The controversy surrounding the funding of the Cornell Women’s Resource Center’s director continued yesterday after Student Assembly (S.A.) President Uzo Asonye ’02 formally requested that the budgets of the offices of Student and Academic Services and Dean of Students be released to students.
Asonye wrote on behalf of the S.A. to Susan Murphy ’73, vice president of student and academic services, and Kent Hubbell, dean of students, yesterday about an S.A. resolution passed on Nov. 9, which “authorizes the S.A. president to formally request the budgets of the Offices of Student and Academic Services and Dean of Students,” according to the letter.
The Cornell Women’s Resource Center (CWRC) has been a part of Cornell’s campus since the 1970s and provides an 800-book lending library, support services, a literary magazine and programming for women. The Student Assembly (S.A.) has paid the $30,000 salary of the CWRC’s director since 1998 from the student activity fund, which cos each student four dollars annually.
The S.A. has agreed to continue to help pay for the programming costs of the CWRC — approximately one dollar per student — but is urging the administration to pay the salary of the center’s director, Kelly Connison.
Asonye ’02 said that the CWRC is “one of the most important things at Cornell,” and that funding for its director is absolutely necessary.
He noted the reason that the S.A. is requesting the budgets is “so that we can point out sources where money can be shifted and reallocated. … [T]here definitely should be student input.”
Asonye said that by finding places where the budget can be changed, the administration should be able to find the money to support Connison’s salary.
He also stated that the University hiring freeze shouldn’t affect any decisions about the fate of the CWRC.
In a statement yesterday, President Hunter R. Rawlings III said that the economic status of the country, compounded by the Sept. 11 events, has caused a drop in the absolute value of the University’s endowment. In response, he is “directing the implementation of a university-wide hiring freeze” on all non-academic and non-student positions effective immediately and lasting until at least June 30, 2002.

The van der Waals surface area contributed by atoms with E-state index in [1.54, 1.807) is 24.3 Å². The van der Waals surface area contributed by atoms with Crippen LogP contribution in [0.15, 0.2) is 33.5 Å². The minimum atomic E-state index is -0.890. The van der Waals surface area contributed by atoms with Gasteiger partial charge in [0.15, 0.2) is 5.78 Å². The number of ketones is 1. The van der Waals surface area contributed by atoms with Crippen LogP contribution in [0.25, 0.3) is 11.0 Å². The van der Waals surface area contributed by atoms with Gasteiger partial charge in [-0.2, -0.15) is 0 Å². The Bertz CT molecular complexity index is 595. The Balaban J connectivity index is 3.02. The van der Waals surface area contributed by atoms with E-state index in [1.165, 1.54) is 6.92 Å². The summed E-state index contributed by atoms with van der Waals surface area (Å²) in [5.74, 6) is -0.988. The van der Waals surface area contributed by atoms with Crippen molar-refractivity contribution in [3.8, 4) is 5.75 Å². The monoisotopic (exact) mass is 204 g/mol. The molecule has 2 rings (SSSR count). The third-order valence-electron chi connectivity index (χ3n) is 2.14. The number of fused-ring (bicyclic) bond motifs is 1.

Asonye said that the hiring freeze shouldn’t have an effect because the S.A. is already funding the position for two years, from August 2000 to July 2002. If the freeze ends on June 30, 2002, as stated, Asonye said, “the administration wouldn’t take over [funding the CWRC] until August of 2002.”
Asonye noted that the University’s financial problems should further encourage the administration to fund Connison’s salary.
“In times of financial turbulence … you show what you really appreciate,” Asonye said.
More support for Connison came in an open letter to Murphy and Hubbell which ran Monday in The Sun. Twenty-five organizations signed their support. The letter urged the University to “ensure the stability of the resource center by funding the salary of the full-time director, who continuously spearheads initiatives long after graduating students leave.”
Alexandra Sanchez ’03, president of the Cornell Democrats, said that endorsement of the letter was a unanimous decision among members of the organization.
“Being a very pro-women political organization, we definitely support everything the CWRC stands for,” Sanchez said. According to Sanchez, the contribution made by the CWRC to the Cornell campus is “vital,” and she called the request for funding Connison’s salary “logical and compelling.”
Omega Phi Beta sorority also signed the letter supporting University funding of the CWRC.
“The resource center has always been an ally, especially to sororities,” said June Jimenez ’02, president of Omega Phi Beta. Jimenez said that the CWRC is “invaluable” because it gives women a place to safely express themselves at Cornell.
Dean Hubbell said that the support for funding the director of the CWRC has been recognized by the administration. “All of these e-mails brought home the point that people are interested in having the women’s resource center,” he said.
According to Hubbell, the administration is “taking it all into consideration” and will look at the possibility of funding the CWRC. “We have to understand how it fits into what we do on this campus.”
Murphy has stated that the administration is discussing the situation, but has not taken a stance on the issue. Murphy declined to comment on the letter sent by the S.A.
Connie Wong ’02, co-president of the CWRC, said that support by other organizations has been greatly appreciated. “It’s an amazing response by the Cornell community. It shows we have support among the students at Cornell.”
Wong said that members of the CWRC have been talking to student organizations and asking for support from them for the past week. “Everyday we’re adding more,” she said.
Wong also supported S.A.’s request of administration’s budget. “It’s very hard for students to believe that they can’t pull the money from somewhere,” Wong said.
Archived article by Kate Cooper